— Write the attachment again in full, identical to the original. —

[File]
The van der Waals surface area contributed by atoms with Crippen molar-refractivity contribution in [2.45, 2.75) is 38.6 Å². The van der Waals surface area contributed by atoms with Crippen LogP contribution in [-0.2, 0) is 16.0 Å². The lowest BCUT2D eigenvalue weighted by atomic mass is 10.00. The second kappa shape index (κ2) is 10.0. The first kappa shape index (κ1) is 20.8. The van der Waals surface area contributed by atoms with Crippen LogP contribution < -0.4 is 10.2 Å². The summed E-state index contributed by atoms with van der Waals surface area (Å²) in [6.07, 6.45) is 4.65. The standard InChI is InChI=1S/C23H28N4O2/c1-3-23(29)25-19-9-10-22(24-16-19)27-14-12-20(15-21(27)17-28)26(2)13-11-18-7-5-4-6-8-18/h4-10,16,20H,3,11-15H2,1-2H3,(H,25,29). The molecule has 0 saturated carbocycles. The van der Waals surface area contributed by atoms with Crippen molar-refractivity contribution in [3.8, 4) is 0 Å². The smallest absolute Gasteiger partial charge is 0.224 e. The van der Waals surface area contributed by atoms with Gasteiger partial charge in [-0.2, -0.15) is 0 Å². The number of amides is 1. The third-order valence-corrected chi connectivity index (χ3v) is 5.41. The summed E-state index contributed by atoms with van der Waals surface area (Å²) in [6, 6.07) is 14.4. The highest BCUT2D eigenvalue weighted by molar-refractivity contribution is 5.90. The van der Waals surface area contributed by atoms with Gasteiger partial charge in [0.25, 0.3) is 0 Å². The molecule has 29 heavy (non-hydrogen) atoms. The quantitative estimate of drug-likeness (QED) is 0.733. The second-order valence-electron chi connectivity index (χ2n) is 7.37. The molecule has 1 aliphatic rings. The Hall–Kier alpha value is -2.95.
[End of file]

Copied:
The van der Waals surface area contributed by atoms with Crippen molar-refractivity contribution in [2.45, 2.75) is 38.6 Å². The van der Waals surface area contributed by atoms with Crippen LogP contribution in [-0.2, 0) is 16.0 Å². The lowest BCUT2D eigenvalue weighted by atomic mass is 10.00. The second kappa shape index (κ2) is 10.0. The first kappa shape index (κ1) is 20.8. The van der Waals surface area contributed by atoms with Crippen LogP contribution < -0.4 is 10.2 Å². The summed E-state index contributed by atoms with van der Waals surface area (Å²) in [6.07, 6.45) is 4.65. The standard InChI is InChI=1S/C23H28N4O2/c1-3-23(29)25-19-9-10-22(24-16-19)27-14-12-20(15-21(27)17-28)26(2)13-11-18-7-5-4-6-8-18/h4-10,16,20H,3,11-15H2,1-2H3,(H,25,29). The molecule has 0 saturated carbocycles. The van der Waals surface area contributed by atoms with Crippen molar-refractivity contribution in [3.8, 4) is 0 Å². The smallest absolute Gasteiger partial charge is 0.224 e. The van der Waals surface area contributed by atoms with Gasteiger partial charge in [-0.2, -0.15) is 0 Å². The number of amides is 1. The third-order valence-corrected chi connectivity index (χ3v) is 5.41. The summed E-state index contributed by atoms with van der Waals surface area (Å²) in [6, 6.07) is 14.4. The highest BCUT2D eigenvalue weighted by molar-refractivity contribution is 5.90. The van der Waals surface area contributed by atoms with Gasteiger partial charge in [0.25, 0.3) is 0 Å². The molecule has 29 heavy (non-hydrogen) atoms. The quantitative estimate of drug-likeness (QED) is 0.733. The second-order valence-electron chi connectivity index (χ2n) is 7.37. The molecule has 1 aliphatic rings. The Hall–Kier alpha value is -2.95.